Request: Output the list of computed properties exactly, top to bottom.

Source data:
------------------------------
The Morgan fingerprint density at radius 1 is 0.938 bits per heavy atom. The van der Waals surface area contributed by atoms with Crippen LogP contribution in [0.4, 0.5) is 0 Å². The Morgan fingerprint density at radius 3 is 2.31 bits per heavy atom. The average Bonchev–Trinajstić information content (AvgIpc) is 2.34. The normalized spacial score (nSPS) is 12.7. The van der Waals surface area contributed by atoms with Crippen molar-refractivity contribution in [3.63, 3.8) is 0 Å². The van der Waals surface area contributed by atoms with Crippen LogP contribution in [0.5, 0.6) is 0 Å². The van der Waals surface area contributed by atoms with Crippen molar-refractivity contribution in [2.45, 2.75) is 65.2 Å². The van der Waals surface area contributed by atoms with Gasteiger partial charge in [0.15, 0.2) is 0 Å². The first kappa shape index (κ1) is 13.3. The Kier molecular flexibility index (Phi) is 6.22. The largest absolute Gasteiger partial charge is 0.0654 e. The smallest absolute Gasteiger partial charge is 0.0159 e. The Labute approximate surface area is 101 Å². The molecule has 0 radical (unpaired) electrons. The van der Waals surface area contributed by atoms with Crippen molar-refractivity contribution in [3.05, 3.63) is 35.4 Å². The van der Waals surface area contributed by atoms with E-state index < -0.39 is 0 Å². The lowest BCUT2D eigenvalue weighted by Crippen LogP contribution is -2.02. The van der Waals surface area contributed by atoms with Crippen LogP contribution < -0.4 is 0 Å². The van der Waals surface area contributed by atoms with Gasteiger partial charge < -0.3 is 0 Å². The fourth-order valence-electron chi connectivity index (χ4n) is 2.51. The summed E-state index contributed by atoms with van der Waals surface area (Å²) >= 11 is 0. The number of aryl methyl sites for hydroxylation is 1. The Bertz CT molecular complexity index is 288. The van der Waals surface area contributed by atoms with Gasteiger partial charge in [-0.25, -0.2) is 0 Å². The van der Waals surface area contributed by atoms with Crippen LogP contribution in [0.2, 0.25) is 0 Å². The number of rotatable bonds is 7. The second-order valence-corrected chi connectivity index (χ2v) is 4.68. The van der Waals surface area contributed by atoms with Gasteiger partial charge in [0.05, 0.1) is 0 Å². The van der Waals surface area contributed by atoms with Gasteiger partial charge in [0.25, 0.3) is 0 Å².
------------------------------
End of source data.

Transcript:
The Morgan fingerprint density at radius 1 is 0.938 bits per heavy atom. The van der Waals surface area contributed by atoms with Crippen LogP contribution in [0.4, 0.5) is 0 Å². The Morgan fingerprint density at radius 3 is 2.31 bits per heavy atom. The average Bonchev–Trinajstić information content (AvgIpc) is 2.34. The normalized spacial score (nSPS) is 12.7. The van der Waals surface area contributed by atoms with Crippen molar-refractivity contribution in [3.63, 3.8) is 0 Å². The van der Waals surface area contributed by atoms with Crippen LogP contribution in [0.5, 0.6) is 0 Å². The van der Waals surface area contributed by atoms with Crippen molar-refractivity contribution in [2.45, 2.75) is 65.2 Å². The van der Waals surface area contributed by atoms with Gasteiger partial charge in [0.15, 0.2) is 0 Å². The first kappa shape index (κ1) is 13.3. The Kier molecular flexibility index (Phi) is 6.22. The largest absolute Gasteiger partial charge is 0.0654 e. The smallest absolute Gasteiger partial charge is 0.0159 e. The Labute approximate surface area is 101 Å². The molecule has 0 radical (unpaired) electrons. The van der Waals surface area contributed by atoms with Crippen molar-refractivity contribution in [3.05, 3.63) is 35.4 Å². The van der Waals surface area contributed by atoms with E-state index < -0.39 is 0 Å². The lowest BCUT2D eigenvalue weighted by Crippen LogP contribution is -2.02. The van der Waals surface area contributed by atoms with Crippen LogP contribution < -0.4 is 0 Å². The van der Waals surface area contributed by atoms with Gasteiger partial charge < -0.3 is 0 Å². The fourth-order valence-electron chi connectivity index (χ4n) is 2.51. The summed E-state index contributed by atoms with van der Waals surface area (Å²) >= 11 is 0. The number of aryl methyl sites for hydroxylation is 1. The Bertz CT molecular complexity index is 288. The van der Waals surface area contributed by atoms with Gasteiger partial charge in [-0.25, -0.2) is 0 Å². The van der Waals surface area contributed by atoms with Crippen LogP contribution in [0.2, 0.25) is 0 Å². The number of rotatable bonds is 7. The second-order valence-corrected chi connectivity index (χ2v) is 4.68. The van der Waals surface area contributed by atoms with Gasteiger partial charge in [0.05, 0.1) is 0 Å². The van der Waals surface area contributed by atoms with Gasteiger partial charge in [0.25, 0.3) is 0 Å².